Model Induction from Data
Towards the next generation of computational engines in hydraulics and hydrology
There has been an explosive growth of methods in recent years for learning (or estimating dependency) from data, where data refers to known samples that are combinations of inputs and corresponding outputs of a given physical system. The main subject addressed in this thesis is model induction from data for the simulation of hydrodynamic processes in the aquatic environment. Firstly, some currently popular artificial neural network architectures are introduced, and it is then argued that these devices can be regarded as domain knowledge incapsulators by applying the method to the generation of wave equations from hydraulic data and showing how the equations of numerical-hydraulic models can, in their turn, be recaptured using artificial neural networks.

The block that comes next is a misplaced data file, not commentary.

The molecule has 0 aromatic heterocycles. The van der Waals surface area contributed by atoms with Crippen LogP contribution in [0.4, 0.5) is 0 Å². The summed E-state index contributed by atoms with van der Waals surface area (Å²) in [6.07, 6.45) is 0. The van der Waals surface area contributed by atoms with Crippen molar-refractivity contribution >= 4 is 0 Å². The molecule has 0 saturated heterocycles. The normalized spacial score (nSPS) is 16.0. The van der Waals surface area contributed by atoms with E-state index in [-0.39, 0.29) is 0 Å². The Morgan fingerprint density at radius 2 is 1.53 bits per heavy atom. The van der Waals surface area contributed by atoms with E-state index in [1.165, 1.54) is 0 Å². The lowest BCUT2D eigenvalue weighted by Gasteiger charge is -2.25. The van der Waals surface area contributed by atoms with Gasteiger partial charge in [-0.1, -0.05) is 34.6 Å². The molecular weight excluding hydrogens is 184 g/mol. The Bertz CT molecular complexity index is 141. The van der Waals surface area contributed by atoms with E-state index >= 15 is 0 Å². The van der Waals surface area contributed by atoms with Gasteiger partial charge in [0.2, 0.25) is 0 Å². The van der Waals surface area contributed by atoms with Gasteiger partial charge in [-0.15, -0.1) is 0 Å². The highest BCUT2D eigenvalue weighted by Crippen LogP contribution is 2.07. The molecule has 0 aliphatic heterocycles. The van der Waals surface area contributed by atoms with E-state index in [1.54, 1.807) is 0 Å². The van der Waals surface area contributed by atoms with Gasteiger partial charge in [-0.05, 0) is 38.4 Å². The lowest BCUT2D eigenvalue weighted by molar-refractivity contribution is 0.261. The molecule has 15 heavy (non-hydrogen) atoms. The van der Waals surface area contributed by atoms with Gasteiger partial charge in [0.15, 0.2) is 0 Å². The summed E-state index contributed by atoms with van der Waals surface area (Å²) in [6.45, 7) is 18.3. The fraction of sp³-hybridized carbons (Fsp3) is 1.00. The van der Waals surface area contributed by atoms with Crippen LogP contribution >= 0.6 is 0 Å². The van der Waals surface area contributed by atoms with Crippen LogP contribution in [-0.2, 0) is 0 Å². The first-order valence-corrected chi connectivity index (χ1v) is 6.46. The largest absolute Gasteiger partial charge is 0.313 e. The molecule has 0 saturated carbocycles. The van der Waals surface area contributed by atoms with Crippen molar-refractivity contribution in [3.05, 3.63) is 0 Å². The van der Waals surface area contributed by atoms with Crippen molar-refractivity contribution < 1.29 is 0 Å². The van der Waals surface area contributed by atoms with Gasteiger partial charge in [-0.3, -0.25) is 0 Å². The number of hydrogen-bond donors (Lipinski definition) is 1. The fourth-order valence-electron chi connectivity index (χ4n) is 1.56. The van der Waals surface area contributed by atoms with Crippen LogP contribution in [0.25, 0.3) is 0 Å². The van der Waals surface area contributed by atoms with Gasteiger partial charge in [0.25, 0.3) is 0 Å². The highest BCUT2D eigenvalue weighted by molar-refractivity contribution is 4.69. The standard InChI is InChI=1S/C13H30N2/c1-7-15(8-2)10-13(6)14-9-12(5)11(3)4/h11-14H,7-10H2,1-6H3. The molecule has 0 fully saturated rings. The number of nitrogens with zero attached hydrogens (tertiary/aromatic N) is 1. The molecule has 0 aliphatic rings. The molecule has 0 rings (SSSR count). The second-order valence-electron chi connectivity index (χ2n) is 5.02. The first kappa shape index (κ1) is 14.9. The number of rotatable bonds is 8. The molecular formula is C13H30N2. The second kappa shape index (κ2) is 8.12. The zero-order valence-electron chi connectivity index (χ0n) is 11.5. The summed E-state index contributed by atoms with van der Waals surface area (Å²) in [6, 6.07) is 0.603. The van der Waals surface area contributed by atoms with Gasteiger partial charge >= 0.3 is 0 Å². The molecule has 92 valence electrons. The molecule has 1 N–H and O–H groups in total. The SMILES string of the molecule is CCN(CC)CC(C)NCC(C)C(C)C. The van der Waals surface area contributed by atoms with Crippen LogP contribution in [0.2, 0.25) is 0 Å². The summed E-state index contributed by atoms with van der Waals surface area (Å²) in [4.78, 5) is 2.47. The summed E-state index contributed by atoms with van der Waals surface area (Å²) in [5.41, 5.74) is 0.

The book also demonstrates how artificial neural networks can be used to generate numerical operators on non-structured grids for the simulation of hydrodynamic processes in two-dimensional flow systems and a methodology has been derived for developing generic hydrodynamic models using artificial neural network. The book also highlights one other model induction technique, namely that of support vector machine, as an emerging new method with a potential to provide more robust models.